Even experienced and trained garden folks make mistakes.
It was a mistake. A bad one. The spray bottle with the neem oil was shaped just like the spray bottle of Spectracide, one I normally wield only in the most desperate of times, carefully using cardboard around it to shield other plants and spraying the grass and weed killer only on non-windy days.
Miss Lillian was a camellia I won a few years ago from the Ocala Camellia Society. She was named after Lillian Carter, the mother of former President Jimmy Carter, and was a little high maintenance from the start, always coming down with tea scale and producing only eight or so flowers per year. I’d brought her home in a one-gallon container, chosen a spot carefully on the north side of my house and had been coddling her for a while. She had put out lots of new growth this spring and was about three feet tall.
When Miss Lillian was younger and smaller, I used Q-tips doused in alcohol to remove the tea scale, aphids and powdery mildew. I’d do the treatment on top of and under the leaves, remove the gunk, spray them all down with water to avoid any damage from the alcohol and then, once dry, use neem oil. In April, I noticed Miss Lillian’s leaves were again covered in tea scale and I decided to get rid of the issue or resign myself to a perpetually spotty-looking plant.
So, I grabbed the spray bottle and drenched Miss Lillian: The top of the leaves, bottom of the leaves, even rubbing against the black spots on the leaves. I thought I was annihilating the scale and giving her fresh new shiny leaves. Boy, was I wrong.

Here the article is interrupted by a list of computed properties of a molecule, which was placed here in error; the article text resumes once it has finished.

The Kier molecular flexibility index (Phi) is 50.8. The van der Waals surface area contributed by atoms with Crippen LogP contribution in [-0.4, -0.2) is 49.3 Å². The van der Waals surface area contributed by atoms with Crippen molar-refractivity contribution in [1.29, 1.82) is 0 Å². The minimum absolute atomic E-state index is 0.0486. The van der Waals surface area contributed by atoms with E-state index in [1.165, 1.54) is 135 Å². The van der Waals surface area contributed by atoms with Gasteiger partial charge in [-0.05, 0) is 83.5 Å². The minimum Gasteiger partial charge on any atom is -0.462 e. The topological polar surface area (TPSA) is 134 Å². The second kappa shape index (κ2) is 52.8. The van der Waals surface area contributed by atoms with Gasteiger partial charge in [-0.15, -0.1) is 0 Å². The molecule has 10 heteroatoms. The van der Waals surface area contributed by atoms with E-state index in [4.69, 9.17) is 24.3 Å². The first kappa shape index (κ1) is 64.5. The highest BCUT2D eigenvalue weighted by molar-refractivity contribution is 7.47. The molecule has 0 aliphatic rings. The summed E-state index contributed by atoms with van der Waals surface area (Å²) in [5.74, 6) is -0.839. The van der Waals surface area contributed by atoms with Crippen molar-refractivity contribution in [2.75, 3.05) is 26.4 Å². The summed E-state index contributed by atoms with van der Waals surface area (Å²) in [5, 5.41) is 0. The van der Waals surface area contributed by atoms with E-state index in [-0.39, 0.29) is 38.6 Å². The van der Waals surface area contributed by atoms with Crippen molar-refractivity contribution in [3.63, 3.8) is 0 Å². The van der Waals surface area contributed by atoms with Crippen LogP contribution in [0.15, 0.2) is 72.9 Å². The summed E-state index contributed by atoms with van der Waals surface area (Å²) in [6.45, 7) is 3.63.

I realized my error when I went out the next morning to water another camellia that I had moved and also treated. The leaves on both plants were twisted and distorted, curled up and brown.
I rushed into my garage to confirm my fear: yes, I had sprayed them both with Spectracide, not neem oil.
I also remembered not feeling well that previous afternoon. I think I got Spectracide on my bare skin without knowing it and it affected me, too.
Lessons learned: Check the label on the spray bottle, wear gloves if you’re dealing with any kind of chemical or treatment and wash your hands afterward.
There actually may be some life left in Miss Lillian, which is amazing!
Once I realized what I’d done, I hosed her down thoroughly, underneath her leaves as well, then raked away the contaminated mulch and leaves and got rid of them. I’ve kept her in the ground and, as of late April, she had healthy-looking green leaves. If there’s more new growth, there’s hope Miss Lillian will survive. The smaller camellia, however, did meet an early demise.
This reminds me of another gardening crime: leaving pot-bound root balls intact.
Just plonking a plant into the ground or a container straight out of the plastic pot it came in sounds innocent. You would think that preserving those circling roots is a good thing, but it’s not.
Whether for your landscape plants or repotting a houseplant, gently loosening and even cutting roots that are growing in a circle will help them stretch out in the right direction and promote stronger growth.
For small houseplants and new annuals, I usually take a fork and gently insert it into the soil ball and work things loose. For landscape plants, I use a garden claw to break up hard soil segments and get the roots separated. I’ll use scissors to cut into really potbound and circled roots and spread them out a bit before setting them in place.
These steps will give the plants a much better chance of thriving in the long run.
Now all ye fellow plant lovers, do as I say and not as I do. Go forth and commit no crimes in the garden. OS
A native Floridian and lifelong gardener, Belea spends her time off fostering cats and collecting caladiums. You can send gardening questions or column suggestions to her at email@example.com